Tuesday, April 08, 2014

Dynamite Tips: Changing your DFWs into Successful Learners (another TxDLA 2014 conference presentation)

With my partner, Alese Smith (the Smith in Rose & Smith Associates) we did this session at TxDLA 2014.

What are DFWs?  No, not Dallas-Fort Worth Airport; DFWs are drops, failures, and withdrawals.

We believe there's not one magic bullet to reduce the DFW number. But we've seen, through almost two decades of experience with online education, that there are a series of changes, predominantly in design, that will produce incremental reductions to DFWs.

Monday, April 07, 2014

5 Steps to Improving Access and Equity in Online Courses (a presentation at TxDLA 2014)

Here's the set of slides from my session at TxDLA.  The first five were running before the session began as a preview of one of the issues to be discussed.  

It was frustrating and informative to see how few of the instructional designers in the session indicated familiarity with the legal mandates on online education to make their courses accessible for people with disabilities.

Wednesday, March 19, 2014

SITE Conference session review from Virtual School Meanderings....

I presented a session at SITE today, and here's Michael Barbour's review.

Wednesday, January 15, 2014

Expectations About Higher Ed Online Courses -- Take a Step Back?

"After two years of hype about massive open online courses, academic leaders' expectations of all of online education have taken a small but remarkable step back."

That is how Inside Higher Ed begins the story about Grade Change: Tracking Online Education in the United States 2013 a new report by the Babson Survey Research Group.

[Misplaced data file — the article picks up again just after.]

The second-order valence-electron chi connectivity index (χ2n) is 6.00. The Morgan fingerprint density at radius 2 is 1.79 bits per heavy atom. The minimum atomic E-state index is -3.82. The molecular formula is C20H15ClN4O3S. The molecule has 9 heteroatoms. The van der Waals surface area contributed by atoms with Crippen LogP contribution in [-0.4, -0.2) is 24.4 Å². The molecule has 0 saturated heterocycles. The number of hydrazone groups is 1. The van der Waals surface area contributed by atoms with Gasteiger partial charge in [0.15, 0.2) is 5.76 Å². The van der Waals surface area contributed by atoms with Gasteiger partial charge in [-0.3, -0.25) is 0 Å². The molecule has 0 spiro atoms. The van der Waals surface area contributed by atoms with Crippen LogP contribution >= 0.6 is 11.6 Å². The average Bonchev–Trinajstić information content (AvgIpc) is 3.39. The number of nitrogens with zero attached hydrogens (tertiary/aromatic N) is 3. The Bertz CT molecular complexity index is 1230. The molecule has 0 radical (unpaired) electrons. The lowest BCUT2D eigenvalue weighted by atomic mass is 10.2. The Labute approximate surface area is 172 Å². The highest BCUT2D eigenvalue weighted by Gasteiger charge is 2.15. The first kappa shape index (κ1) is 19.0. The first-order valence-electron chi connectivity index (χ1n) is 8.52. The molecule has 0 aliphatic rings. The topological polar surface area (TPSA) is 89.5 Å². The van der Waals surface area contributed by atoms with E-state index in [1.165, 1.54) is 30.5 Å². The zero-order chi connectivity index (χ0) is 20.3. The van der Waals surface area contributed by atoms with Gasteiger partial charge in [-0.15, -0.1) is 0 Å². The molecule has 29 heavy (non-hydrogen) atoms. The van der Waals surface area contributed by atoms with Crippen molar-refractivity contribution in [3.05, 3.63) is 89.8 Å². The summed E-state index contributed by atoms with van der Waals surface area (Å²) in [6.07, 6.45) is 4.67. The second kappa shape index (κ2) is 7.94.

I'm not surprised. I've never been a fan of MOOCs and have always expressed concern about their quality. And, the fall out from MOOCs shouldn't impact the rest of the field, but we still have the problem of seeing online courses as a singleton. But: all online courses are not alike, and reading the report on the survey, its clear that the overall concern about MOOCs is painting all online with a bad image.

But that lead missed other important points in the report.

This survey also reveals that in 2013:
  • 7.1 million of higher education students are taking at least one online course.
  • The 6.1 % growth rate represents over 400,000 additional students taking at least one online course.
  • The percent of academic leaders rating the learning outcomes in online education as the same or superior to those as in face-to-face instruction, grew from 57% in 2003 to 74% in 2013.
  • The number of students taking at least one online course continued to grow at a rate far in excess of overall enrollments, but the rate was the lowest in a decade.
That last point is significant! Growth in online is slowing. And in the report it's clear that many of the smaller institutions that don't yet have online courses aren't starting online programs. But, looking at the local environment, online graduate programs seem to be growing both in number and in overall enrollments. 

Market saturation?  I don't think so.  Caution on the part of some institutions more likely, especially with the hype and hoop-la about how MOOCs were going to change higher education.  

MOOCs are another story like Second Life.  Remember back when Second Life came on the scene? Colleges bought land in Second Life to create online campuses and deliver courses there.  Hear much about Second Life these days?  Let's see if MOOCs are still part of the discussion in a couple of years.